How is Turkey expanding beyond its traditional alliances?
As tensions with the West persist, Turkey is exploring other relationships, particularly with China and Russia. It has bolstered ties with Beijing, which became Ankara’s largest import partner in 2021. In 2015, Turkey joined the Belt and Road Initiative, giving it access to non-Western financing for infrastructure projects, including nuclear- and coal-powered energy plants, and spurring foreign investment from China. China has also provided Turkey with billions of dollars in loans and cash swaps since 2016. Meanwhile, Turkey mostly overlooks the repression of China’s Uyghurs, a Turkic Muslim minority with members in Turkey. In 2009, Erdogan described China’s abuses of Uyghurs as “genocide,” but since then, Ankara has not publicly pressed the issue.
Relations with Russia are likewise complex. In addition to the S-400 missile systems, Ankara and Moscow collaborate on infrastructure projects, such as the TurkStream natural gas pipeline and Turkey’s first nuclear power plant. Additionally, Turkey depends heavily on Russian energy imports. However, the two countries have backed opposing sides in recent conflicts, including the civil wars in Libya and Syria and the 2020 conflict between Armenia and Azerbaijan. As for the Russia-Ukraine war, Turkey has sought a balance between both countries. Turkey has supplied Ukraine with drones, supported a UN vote condemning Russia’s invasion, banned all combat ships from the Turkish Straits, and blocked Syria-bound Russian aircraft from Turkish airspace. On the other hand, it has opposed Western sanctions on Russia due to its own energy needs. Turkey aims to position itself as a mediator in the conflict, analysts say, and it helped broker a deal to allow Ukrainian food supplies to reach global markets.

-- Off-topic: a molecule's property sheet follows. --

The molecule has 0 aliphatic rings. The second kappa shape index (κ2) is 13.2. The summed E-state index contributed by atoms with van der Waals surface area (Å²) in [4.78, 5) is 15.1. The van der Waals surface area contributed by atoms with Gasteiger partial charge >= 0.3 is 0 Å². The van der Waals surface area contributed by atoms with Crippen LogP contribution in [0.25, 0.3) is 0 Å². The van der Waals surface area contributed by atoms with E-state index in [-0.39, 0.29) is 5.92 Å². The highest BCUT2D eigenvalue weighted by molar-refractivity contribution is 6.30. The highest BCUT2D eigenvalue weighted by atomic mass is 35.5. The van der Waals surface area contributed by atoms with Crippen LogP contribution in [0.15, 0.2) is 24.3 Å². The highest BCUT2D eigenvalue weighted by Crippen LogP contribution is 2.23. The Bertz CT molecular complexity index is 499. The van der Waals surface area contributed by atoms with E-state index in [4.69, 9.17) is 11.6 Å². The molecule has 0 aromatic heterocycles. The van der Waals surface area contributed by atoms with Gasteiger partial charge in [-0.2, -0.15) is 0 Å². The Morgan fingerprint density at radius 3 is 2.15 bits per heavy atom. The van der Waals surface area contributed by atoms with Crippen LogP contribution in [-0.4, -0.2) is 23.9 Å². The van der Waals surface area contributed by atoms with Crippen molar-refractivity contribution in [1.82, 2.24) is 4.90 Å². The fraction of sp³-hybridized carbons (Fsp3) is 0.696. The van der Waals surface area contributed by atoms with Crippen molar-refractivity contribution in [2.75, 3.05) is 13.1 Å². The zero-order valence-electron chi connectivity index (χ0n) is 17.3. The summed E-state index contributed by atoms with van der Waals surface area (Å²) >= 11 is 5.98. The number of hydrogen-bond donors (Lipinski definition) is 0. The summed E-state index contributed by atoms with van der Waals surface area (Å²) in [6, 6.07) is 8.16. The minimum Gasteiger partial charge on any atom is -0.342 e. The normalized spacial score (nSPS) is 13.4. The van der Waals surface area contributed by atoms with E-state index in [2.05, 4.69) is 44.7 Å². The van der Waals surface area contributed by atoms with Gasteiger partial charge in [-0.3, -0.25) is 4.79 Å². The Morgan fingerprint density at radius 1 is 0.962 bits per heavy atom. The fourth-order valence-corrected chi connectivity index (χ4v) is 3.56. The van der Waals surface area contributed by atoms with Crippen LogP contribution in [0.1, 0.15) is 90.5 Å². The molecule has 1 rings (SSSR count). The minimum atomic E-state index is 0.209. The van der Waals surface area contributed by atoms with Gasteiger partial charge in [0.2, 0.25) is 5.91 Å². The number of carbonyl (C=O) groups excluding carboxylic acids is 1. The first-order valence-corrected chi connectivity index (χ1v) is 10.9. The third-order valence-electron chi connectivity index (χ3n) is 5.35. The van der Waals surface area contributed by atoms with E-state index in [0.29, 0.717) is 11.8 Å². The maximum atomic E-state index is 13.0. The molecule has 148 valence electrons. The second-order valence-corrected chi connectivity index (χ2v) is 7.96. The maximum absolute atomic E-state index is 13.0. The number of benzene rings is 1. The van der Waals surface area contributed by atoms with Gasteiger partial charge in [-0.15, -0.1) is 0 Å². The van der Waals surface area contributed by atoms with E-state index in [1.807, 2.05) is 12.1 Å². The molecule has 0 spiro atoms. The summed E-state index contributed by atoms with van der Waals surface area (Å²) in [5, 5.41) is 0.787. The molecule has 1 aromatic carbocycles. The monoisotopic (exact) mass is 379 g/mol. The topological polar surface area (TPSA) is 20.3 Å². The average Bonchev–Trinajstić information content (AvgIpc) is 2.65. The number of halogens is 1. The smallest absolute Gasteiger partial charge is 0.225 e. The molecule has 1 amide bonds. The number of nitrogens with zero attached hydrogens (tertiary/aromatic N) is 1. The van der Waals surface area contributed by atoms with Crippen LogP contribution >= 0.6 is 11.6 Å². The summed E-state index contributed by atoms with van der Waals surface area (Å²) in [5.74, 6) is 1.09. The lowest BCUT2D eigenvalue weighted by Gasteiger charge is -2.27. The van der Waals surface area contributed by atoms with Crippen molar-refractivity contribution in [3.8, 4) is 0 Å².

Some experts say Turkey isn’t shunning the West by cultivating these relationships. “[Turkey’s] new foreign policy is best understood not as a drift toward Russia or China but as expressive of a desire to keep a foot in each camp and to manage great-power rivalry,” writes Asli Aydintasbas of the European Council on Foreign Relations in Foreign Affairs. Moreover, Barkey argues, Erdogan sees Turkey’s ties to its Western allies as central to its aspirations to become a world power.
How does Erdogan envision Turkey’s future?
Some experts say the success of Erdogan and the AKP in the 2023 elections likely means a continuation of the president’s policy trajectory over the next five years. He ultimately seeks to elevate Turkey’s international status, establishing it as the representative of the broader Muslim world and emphasizing a “bigger than five” agenda that would see international leadership expand beyond the UN Security Council’s five permanent members. As part of this vision, Turkey has pushed its favored approach to Islamic law, especially in Africa, in competition with Saudi Arabia. Other experts predict some foreign policy changes in Erdogan’s new term. For example, CFR’s Barkey argues that Turkey’s hunger for foreign investment amid its economic crisis could impel Erdogan to compromise on Sweden’s NATO membership, buying F-16’s, and other areas of concern.
Erdogan’s unchecked authority could be particularly dangerous for Turkey, Barkey argues. “Erdogan inhabits an echo chamber of sorts,” he writes. “In the near term, this will translate into policy making that is simultaneously fast moving yet prone to potentially serious errors in judgment as well as ordinary mistakes. Its long-term consequences are difficult to discern at this stage.”
CFR’s Henri J. Barkey and Steven A. Cook unpack the results of Turkey’s 2023 presidential election in this Twitter Space.
Turkish Foreign Minister Mevlut Cavusoglu discusses Turkish foreign policy and U.S.-Turkey relations in this 2022 CFR event.
For Foreign Affairs, Soner Cagaptay of the Washington Institute for Near East Policy discusses how Erdogan has leveraged state institutions to stay in power.
At this 2021 event, CFR’s Barkey, the German Marshall Fund of the United States’ Ian O. Lesser, and the Project on Middle East Democracy’s Merve Tahiroglu discuss Turkey’s fault lines with Europe and the Kurds.
Asli Aydintasbas of the European Council on Foreign Relations warns in Foreign Affairs that an independent Turkey is no longer interested in aligning its foreign policy with the West.